Picture: Going Beyond MinistriesA lengthy article about evangelical women in a recent New York Times Magazine is not for the faint of heart. Though it’s titled “Housewives of God”, it delves into issues as complex as church, social, and cultural history, and the role of women’s leadership in the evangelical churches.

The essay is so broad-ranging that it is a challenge to pinpoint author Molly Worthen’s central thesis, but it seems to run thus: evangelical women with a gift for preaching, who claim to be “submissive” to their husbands and in favour of traditional views of gender, are hypocrites because they ostensibly reject feminism while reaping its benefits.

Dallas-based preacher Priscilla Shirer, for example, conducts a mega-ministry to women. She exercises leadership while her husband picks up at least half the tab for domestic and PA duties. All the while she insists that “the man is the head” and that there is a specific feminine way of being.

Ms Worthen is sceptical. I find Ms Worthen’s assumptions questionable. Here are some of my beefs with her.

In my reading of it, the whole essay turns on her suspicion of, if not rejection of, complementarity:

Many call themselves complementarians, signalling their belief that God ordained complementary — not identical or flexible — roles for men and women.

I suppose I am a complementarian, because, taking my cue from the science of biology, I believe, indeed I know that men and women are different. Based on common sense and lived experience (plus anthropology and sociology, which I have studied) I also believe that men and women have different strengths, and may have different, but complementary roles in life. Basically, these are the generative roles of mother and father, from which other roles (breadwinner, home-based parent…) may flow, although in different degrees and sometimes completely reversed. I do think that “complementary” includes “flexible” — as Mrs Shirer clearly does in practice.

To critics, “complementarian” is code for sexist patriarchy, a license to keep women muzzled and homebound.

I am home by choice. Far from being muzzled, I have worked as a tutor (to my own children and others), as a freelance writer, a motivational speaker and a blogger. Indeed, how can anyone in western society be muzzled these days? If I want to say something, anything, it can be published within seconds on my blogs, Facebook, Twitter, or any of millions of online forums.

Conservative Bible teachers like Shirer have built a new paradigm for feminine preaching, an ingenious blend of traditional revivalism, modern therapeutic culture and the gabby intimacy of Oprah. This is the biblical-womanhood-industrial complex: a self-conscious alternative to secular feminism that preaches wifely submission while co-opting some feminist ideas to nurture women like Shirer to take the lead, within limits.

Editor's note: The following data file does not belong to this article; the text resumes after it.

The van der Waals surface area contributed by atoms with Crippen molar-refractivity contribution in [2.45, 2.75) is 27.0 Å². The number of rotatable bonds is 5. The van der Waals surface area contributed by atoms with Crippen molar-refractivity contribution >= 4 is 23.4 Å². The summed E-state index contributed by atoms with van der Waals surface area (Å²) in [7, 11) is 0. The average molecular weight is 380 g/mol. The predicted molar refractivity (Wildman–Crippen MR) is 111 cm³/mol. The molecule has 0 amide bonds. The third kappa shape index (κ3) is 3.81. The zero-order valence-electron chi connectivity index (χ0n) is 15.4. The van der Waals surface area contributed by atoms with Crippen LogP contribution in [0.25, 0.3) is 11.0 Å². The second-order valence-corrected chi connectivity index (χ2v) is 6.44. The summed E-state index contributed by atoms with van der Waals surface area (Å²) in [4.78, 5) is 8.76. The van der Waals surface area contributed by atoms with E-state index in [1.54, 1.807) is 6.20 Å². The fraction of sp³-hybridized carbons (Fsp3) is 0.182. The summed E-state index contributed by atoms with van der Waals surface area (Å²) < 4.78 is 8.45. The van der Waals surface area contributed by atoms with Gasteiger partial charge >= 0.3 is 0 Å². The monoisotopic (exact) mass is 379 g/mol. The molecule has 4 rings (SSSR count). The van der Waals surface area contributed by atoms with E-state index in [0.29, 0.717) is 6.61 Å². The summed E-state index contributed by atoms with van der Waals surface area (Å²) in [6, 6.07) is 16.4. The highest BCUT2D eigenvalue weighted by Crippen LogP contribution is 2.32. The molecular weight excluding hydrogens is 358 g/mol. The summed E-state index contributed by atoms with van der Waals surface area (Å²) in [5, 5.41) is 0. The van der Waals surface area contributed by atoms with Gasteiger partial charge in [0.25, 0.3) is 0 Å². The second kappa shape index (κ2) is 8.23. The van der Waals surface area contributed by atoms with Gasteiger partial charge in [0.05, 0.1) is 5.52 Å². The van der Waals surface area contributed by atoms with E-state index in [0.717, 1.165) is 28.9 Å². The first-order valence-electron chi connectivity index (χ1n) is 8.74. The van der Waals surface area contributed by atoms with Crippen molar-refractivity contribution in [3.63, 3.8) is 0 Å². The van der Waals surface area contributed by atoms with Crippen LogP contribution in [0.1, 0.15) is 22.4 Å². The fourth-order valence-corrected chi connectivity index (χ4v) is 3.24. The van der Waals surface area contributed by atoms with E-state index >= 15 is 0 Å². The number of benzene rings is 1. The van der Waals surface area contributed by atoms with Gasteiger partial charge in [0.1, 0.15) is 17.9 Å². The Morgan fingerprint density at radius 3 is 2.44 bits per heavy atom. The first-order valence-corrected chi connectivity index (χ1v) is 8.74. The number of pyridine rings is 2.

“Co-opted feminist ideas”? What idea did feminism ever promote (besides the bogus contention that abortion is a human right) that was truly innovative or unique to feminism? Concepts such as co-operation, mutual respect, justice, equality, feminine strength? These ideals hearken back somewhat further than the bra-burning 1970s—perhaps even to the teachings of a certain radical New Testament rabbi, who defended women against the prejudices of his time and warned men that even looking lustfully at a woman was a violation of her dignity — and their own.

So Ms Worthen gets it exactly backward when she writes:

The only way to defeat secular feminism was to assimilate it. Conservative evangelicals stressed women’s equal merit and urged men to lead by servanthood and sacrifice, like Christ himself.

To repeat: when men (and women) are behaving in a reasonable, loving, mutually respectful and supportive fashion, they are assimilating the teachings of Jesus Christ, not secular feminism.

It’s pretty clear that Ms Worthen doesn’t care for the style of ministry that people like Mrs Shirer provide, but style is not the issue here; the issue is sexual difference, and what it means in practice:

Liberal critics of Shirer’s theology don’t mind the weeping or the titillating language. What troubles them is the suggestion that women are intrinsically different from men and therefore destined to live a different — and subordinate — Christian life.

Women are intrinsically different from men, but it does not “therefore” logically follow that we are in any way “destined” to anything. The choice of “subordinate” in this sentence is clever but misleading. It is liberally (and literally) used all over the essay to evoke an illegitimate use of (male) power. But there is nothing essentially wrong with subordination — don’t we all live with it in some form on a daily basis? Who doesn’t have a boss, a teacher, a professor, an editor or a project manager in his or her life?